Mother's day

Thursday, May 8, 2014

I'm a teary mess every time I watch a P&G "Thank you, Mom" ad, such as this one called "What I See," about a mother who was told her daughter would never walk or talk. "I never saw the things my child couldn't do," the mother says. "I only imaged what she could."

I also am a sucker for any kind of "Life Lessons From Mom" list. There are endless variations as we approach Mother's Day, including "25 Things I've Learned About Being a Daughter in My 50s," "7 Pieces of Unsolicited Advice for New Moms," and "7 Things Mom Taught Me About Living," from The Huffington Post. (Why so many lists of seven? I have no idea.) In any case, I read them all.

Last night, I had my own, very small "what I learned" moment or, like the Oprah column I sometimes used to read, an "aha"moment. My son, Holt, got an invitation to a Bar Mitzvah for this coming Saturday. (This was a last-minute invite because he has just gotten to know this boy from his baseball team, and the original guest list was put together months ago.) He may know a couple of the kids at the party, but most he won't.

To understand this "aha" moment, you should know that I am not a big-party kind of person. I love small get-togethers (my husband likes to joke that I prefer parties of two people or fewer), and I love the kind of socializing that happens spontaneously on the playground, on a driveway, or on a walk with friends. But giant gatherings of people I don't know? Not so much.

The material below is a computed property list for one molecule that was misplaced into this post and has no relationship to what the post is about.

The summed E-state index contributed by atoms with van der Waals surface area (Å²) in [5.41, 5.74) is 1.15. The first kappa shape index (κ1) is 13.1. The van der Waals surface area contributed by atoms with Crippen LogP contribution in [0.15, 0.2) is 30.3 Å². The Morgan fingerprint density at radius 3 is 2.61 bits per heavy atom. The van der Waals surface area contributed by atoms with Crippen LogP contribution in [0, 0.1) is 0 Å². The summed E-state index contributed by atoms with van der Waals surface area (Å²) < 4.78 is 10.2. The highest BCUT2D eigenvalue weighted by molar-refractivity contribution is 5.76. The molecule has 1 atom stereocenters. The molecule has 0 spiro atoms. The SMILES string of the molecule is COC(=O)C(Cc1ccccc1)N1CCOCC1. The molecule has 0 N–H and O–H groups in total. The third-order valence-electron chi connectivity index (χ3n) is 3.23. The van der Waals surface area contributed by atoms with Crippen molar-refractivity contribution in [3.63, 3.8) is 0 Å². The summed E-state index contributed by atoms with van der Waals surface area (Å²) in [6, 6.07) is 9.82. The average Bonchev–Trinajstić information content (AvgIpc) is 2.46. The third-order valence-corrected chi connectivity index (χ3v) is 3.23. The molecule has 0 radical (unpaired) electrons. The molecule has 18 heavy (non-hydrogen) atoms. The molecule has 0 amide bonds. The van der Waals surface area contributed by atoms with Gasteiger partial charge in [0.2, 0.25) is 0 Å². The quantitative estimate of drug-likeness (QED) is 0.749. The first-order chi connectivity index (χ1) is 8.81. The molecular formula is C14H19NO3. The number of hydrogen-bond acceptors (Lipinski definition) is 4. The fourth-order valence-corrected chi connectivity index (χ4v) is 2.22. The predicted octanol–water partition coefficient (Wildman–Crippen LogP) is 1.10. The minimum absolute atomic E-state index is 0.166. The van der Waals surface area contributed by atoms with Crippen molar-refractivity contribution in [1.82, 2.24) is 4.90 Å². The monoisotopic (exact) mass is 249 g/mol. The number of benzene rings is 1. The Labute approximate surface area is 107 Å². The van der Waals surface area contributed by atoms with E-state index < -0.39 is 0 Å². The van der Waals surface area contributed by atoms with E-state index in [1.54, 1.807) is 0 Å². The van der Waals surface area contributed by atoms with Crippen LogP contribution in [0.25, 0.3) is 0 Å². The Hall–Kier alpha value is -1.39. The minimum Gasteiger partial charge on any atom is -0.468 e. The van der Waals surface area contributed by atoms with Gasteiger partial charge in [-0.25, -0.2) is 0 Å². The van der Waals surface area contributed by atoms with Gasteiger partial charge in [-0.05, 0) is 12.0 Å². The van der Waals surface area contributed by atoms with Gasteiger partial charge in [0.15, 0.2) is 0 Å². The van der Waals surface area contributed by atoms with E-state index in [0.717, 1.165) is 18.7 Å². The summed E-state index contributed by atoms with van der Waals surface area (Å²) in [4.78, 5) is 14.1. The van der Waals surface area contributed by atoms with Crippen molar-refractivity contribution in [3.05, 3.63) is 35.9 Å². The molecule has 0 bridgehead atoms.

After reading the email invitation, I went to find Holt and ask him what he wanted to do. There were a few logistics to figure out, but when that was done, he said, "I'd like to go." And before my "what I learned moment," I had a bad-parenting moment.

I said, "But will you know anyone?"

He said, "I might know a few."

I asked, "Do you at least want to think about it?"

He said, "No, I'd like to go."

And then - at long last - the aha moment kicked in. I realized that a.) he's not me. He doesn't share my dread of big parties full of strangers, and oh, how happy I am he doesn't. B.) Never project (an offshoot of "A," and one of the hardest lessons I've had to learn - over and over again - as a parent). And c.) he's brave, and I could and should be braver, too. I could be more like him, instead of the other way around.

So this is my list. Not seven or 25, just these "Three Things I Learned From My 12-Year-Old," in honor of Mother's Day.

I hope you have a happy one.


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